Highway 1, or California State Route 1, is known throughout the world as the Pacific Coast Highway (PCH) – one of the most amazing drives in the United States. Our California road trip just wasn’t going to be complete without some serious cruising along the beautiful coastline that outlines the Pacific Coast Highway.
The Pacific Coast Highway?
The PCH runs from Orange County in South California all the way up to Mendocino County in North California. This means that you can cross off various California highlights while driving this scenic route: Los Angeles, Santa Barbara, Monterey, Carmel, Big Sur, Santa Cruz, and San Francisco. And that’s exactly what we did.
We started in LA where we parked our cool campervan at Malibu Beach RV park on a bluff overlooking the Pacific. From our “bedroom” window we had a spectacular view over the ocean and I think it’s safe to say that this is a pretty amazing spot to camp out, right?
Even though Los Angeles wasn’t very high on our must-visit-wish-list, we were sucked into that LA vibe rather easily. I mean, that old skool Miami Vice meets Classic Hollywood feeling is kinda attractive. So we drove upto the Hollywood sign in the beautiful Hollywood Hills, then all the way down to Beverly Hills on Hollywood and Sunset Boulevard where we passed the Walk of Fame, the House of Blues, the Chinese Theatre with all the celebrity hand- and footprints, and the Beverly Hills Hotel. Checker the check. Yes, we also visited LA’s answer to Fifth Avenue: Rodeo Drive. And yés, I kept my wallet tucked away in my bag. We spent the afternoon in Santa Monica where we strolled around and had a very nice meal at Blue Plate Taco on Ocean Avenue overlooking the Santa Monica Pier and the beach.
Then it was time to hit the road and our first stop on the Pacific Coast Highway was Santa Barbara. Although mostly known for its celebrity residents (Oprah, John Cleese, Katy Perry, Michael Jackson, etc.) Santa Barbara is actually an old Spanish mission area, which gives the place a lovely historic atmosphere. Great vibe, great food, great shops. What’s not to like?
That night we had the only mweh-campsite-experience as far as campground choices go. We’d booked a spot at San Simeon State Park, not far from Cambria. When we arrived there was no ranger on duty (which is common in smaller state park campgrounds) and there was this note that said that there was no running water available due to state restrictions regarding the drought. Doing your thing in an unlighted smelly and very grose mobile toilet is a tad too much for me to be honest. Our back-to-basics Yosemite camping adventure seemed pretty luxurious at this point…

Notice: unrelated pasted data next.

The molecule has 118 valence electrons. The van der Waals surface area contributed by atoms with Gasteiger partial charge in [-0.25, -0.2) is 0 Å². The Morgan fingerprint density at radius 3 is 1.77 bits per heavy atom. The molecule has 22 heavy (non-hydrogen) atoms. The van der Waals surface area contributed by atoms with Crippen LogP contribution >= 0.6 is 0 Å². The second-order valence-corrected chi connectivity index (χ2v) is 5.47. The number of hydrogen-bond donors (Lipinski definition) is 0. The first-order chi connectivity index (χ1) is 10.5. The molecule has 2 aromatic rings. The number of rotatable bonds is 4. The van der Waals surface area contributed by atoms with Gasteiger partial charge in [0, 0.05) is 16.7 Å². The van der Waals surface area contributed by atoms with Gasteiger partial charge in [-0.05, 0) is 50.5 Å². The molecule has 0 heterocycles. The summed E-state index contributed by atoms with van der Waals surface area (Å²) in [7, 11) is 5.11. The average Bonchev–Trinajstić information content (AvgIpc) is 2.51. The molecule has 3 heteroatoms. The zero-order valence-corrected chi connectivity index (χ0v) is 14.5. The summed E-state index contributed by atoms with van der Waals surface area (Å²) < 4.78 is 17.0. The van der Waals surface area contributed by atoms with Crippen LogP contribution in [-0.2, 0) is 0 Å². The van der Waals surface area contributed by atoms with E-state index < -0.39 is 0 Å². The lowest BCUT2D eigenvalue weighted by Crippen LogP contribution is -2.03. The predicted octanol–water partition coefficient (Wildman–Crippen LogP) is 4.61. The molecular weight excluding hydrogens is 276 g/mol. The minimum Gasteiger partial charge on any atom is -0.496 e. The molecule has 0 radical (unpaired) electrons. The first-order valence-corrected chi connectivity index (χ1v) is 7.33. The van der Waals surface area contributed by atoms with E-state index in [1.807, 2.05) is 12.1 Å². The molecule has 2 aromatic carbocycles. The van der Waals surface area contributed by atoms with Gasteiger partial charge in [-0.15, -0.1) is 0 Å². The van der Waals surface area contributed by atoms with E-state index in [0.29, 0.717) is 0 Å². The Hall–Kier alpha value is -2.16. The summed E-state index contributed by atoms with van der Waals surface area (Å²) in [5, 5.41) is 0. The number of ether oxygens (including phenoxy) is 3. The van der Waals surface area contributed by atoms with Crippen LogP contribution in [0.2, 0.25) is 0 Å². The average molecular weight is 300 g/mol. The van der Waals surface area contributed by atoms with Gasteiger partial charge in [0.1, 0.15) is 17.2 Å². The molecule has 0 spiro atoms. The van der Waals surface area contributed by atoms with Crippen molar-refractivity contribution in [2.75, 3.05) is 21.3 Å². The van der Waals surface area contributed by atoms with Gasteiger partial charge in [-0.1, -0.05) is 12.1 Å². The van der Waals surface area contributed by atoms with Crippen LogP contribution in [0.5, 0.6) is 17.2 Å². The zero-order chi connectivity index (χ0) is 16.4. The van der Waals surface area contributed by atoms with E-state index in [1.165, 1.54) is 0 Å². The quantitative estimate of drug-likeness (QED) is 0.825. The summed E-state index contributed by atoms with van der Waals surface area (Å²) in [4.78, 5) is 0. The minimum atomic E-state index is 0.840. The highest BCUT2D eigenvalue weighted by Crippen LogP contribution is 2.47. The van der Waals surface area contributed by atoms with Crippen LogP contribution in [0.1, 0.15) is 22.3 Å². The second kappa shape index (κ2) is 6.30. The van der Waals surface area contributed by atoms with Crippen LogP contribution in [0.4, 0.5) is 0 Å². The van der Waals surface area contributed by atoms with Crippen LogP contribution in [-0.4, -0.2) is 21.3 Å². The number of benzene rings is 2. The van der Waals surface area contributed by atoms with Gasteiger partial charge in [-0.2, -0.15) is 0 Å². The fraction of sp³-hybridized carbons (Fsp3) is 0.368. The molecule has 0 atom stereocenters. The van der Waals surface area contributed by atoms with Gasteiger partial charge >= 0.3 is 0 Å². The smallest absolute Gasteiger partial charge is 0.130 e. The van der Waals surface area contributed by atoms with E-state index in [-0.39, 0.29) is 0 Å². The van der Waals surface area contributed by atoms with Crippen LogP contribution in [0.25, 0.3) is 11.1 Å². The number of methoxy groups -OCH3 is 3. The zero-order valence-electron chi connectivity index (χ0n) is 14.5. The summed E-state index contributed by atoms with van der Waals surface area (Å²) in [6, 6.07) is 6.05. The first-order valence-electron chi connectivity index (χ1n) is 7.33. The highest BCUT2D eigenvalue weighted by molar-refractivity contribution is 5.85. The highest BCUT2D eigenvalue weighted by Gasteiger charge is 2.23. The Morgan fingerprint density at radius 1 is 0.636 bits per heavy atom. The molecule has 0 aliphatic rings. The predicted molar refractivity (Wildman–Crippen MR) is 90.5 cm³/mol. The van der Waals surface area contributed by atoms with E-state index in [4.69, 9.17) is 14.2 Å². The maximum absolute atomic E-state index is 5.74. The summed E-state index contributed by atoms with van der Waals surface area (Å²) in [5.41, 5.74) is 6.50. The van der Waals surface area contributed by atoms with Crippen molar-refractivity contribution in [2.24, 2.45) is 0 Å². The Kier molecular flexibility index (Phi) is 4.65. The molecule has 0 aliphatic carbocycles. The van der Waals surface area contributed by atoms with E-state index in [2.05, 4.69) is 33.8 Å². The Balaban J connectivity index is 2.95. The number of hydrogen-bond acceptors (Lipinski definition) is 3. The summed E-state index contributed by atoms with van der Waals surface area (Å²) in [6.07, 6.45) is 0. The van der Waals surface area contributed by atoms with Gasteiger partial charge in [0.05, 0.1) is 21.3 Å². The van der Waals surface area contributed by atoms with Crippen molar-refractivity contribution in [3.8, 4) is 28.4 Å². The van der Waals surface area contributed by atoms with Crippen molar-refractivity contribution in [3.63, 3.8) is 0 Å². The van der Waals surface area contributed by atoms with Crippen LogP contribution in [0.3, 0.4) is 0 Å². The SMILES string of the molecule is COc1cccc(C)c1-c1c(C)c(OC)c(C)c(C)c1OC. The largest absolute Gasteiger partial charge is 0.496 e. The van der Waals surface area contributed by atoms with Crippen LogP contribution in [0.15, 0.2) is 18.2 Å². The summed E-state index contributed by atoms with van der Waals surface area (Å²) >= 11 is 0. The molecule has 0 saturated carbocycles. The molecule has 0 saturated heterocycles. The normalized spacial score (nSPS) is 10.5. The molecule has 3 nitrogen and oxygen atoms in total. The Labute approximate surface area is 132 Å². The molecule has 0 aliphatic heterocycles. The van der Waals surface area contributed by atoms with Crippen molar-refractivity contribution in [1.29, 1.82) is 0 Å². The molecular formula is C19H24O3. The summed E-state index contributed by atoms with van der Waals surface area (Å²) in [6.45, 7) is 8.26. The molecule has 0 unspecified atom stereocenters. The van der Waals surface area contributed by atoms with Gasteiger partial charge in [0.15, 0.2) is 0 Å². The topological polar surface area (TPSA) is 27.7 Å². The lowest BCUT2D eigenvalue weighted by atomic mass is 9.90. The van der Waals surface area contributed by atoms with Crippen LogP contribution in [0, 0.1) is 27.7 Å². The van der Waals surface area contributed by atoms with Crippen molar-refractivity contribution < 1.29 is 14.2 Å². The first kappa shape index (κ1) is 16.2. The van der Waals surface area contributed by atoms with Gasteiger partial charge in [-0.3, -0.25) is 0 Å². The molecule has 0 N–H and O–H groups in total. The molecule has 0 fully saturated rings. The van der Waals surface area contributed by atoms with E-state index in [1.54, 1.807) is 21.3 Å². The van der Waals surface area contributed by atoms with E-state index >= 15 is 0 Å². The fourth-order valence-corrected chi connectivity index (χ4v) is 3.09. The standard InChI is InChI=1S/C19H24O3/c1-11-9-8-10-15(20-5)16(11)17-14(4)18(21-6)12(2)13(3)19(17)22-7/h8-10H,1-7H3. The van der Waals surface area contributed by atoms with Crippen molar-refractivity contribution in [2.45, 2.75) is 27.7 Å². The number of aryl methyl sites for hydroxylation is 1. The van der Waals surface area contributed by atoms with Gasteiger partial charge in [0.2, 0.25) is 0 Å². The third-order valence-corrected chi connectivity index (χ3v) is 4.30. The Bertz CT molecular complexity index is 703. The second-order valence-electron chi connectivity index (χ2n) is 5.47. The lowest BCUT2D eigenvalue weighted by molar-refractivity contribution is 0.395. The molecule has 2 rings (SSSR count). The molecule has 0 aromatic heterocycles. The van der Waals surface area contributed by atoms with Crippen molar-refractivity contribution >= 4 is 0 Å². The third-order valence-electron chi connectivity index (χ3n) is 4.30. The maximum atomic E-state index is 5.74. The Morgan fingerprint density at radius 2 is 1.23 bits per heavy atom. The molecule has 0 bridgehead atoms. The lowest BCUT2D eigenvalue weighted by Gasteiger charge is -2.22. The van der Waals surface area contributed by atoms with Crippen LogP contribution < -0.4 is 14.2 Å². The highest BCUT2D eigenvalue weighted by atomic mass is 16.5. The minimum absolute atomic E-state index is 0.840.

So we got up very early in the morning and got back on the Pacific Coast Highway only to stop a few miles down the road to meet these crazy cute buddies: the California elephant seals! Since 1990 they have been at the beach near Piedras Blancas lighthouse and now they are a cozy group of 17,000 elephant seals. As an animal lover I was of course super excited so that mweh-campsite-experience was quickly forgotten.
Another 20 miles North on the PCH and you’ll reach the Southern tip of an area that is called Big Sur. You know when you’re there because the scenery rapidly changes since Big Sur is a lush and green area that is sparsely populated. Here the Santa Lucia Mountains rise over the Pacific Ocean which means that there is a lot of humidity in the air, hence the lush and green surroundings. In summer Big Sur often has dense fog that gives the place a romantic, almost fairytale-like kind of vibe. Super pretty!